A patent license is a contract between two parties, a licensor who owns a patent right and a licensee who wants to practice what the patent claims. If the licensee is a business, it is possible but would be uncommon to pay for a license without knowing what patents it covers. Contracts with businesses are not usually published, so it would be uncommon for you to know what patents are covered by somebody else's license agreement. When an end-user buys a product or service, it comes with an implied license from the seller for any patents that cover the product or service.
If somebody says that they own a patent that covers a technology, whether it is licensed to others probably shouldn't make much difference to you. If you would like to know what patents are owned by a specific owner ("assignee"), you can do a worldwide search on Google Patents or Espacenet by filtering results for the assignee. Be aware that the spellings of company names are inconsistent, so be sure to search with and without "inc", ", inc", and the names of parent companies or subsidiaries. Theoretically, a patent can be sold without recording a new assignment. however, most sales are publicly recorded, at least for US patents.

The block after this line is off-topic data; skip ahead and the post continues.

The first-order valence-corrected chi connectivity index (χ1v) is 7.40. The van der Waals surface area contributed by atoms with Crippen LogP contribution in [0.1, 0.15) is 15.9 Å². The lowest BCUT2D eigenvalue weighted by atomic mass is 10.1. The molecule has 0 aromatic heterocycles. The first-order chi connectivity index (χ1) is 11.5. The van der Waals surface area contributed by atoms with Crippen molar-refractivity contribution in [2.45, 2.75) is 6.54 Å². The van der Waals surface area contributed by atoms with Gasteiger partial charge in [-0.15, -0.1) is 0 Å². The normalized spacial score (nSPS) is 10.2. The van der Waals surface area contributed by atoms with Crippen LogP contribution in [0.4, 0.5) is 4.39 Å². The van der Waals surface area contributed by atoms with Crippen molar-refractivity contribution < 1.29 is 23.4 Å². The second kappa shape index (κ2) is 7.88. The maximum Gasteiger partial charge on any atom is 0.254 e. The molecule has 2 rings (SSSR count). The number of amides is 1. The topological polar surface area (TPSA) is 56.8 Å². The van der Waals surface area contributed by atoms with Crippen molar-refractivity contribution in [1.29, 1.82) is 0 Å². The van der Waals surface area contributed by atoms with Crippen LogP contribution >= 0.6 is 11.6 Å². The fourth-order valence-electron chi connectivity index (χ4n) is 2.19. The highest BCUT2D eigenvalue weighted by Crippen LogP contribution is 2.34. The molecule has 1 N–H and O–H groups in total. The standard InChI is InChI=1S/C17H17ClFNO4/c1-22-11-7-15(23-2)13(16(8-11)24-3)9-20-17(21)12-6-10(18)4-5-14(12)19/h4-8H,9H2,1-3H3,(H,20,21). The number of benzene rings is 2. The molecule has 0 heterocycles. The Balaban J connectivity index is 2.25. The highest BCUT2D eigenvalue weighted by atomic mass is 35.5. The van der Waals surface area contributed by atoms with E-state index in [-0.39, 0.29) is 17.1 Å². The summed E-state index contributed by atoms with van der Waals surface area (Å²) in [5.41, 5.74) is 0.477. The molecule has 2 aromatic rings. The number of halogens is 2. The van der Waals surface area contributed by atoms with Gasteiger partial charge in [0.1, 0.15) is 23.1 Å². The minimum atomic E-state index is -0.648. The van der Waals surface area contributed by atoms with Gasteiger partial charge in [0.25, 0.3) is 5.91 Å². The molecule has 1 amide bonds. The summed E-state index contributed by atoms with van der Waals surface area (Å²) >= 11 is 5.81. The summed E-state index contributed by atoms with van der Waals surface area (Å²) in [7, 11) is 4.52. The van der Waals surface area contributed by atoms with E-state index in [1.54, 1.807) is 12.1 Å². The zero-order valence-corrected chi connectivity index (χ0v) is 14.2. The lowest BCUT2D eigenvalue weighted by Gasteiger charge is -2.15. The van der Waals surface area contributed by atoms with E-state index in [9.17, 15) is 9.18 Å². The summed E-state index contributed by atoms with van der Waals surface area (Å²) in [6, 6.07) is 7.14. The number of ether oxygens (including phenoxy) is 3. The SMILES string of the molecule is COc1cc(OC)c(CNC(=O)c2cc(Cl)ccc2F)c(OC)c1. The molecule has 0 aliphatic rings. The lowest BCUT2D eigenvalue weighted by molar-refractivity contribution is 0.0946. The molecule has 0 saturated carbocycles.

If you want to know what technologies are covered by patents, you can use those search engines and enter keywords that are related to the technology.
Different countries have different laws about patent marking. Under US law, 35 U.S. Code § 287 says that a patent owner can only collect money for your infringing activity ("damages") once that have put you on notice of your infringement. That can come from them, for example, sending you a letter or by marking their patent number(s) on the product. Some products are small and implement technologies covered by many patents. For such products, a URL to a web page listing patents covering the product is appropriate notice. However, you can be held liable for any infringmeent of patents that claim a method, even if the patent owner provides no marking.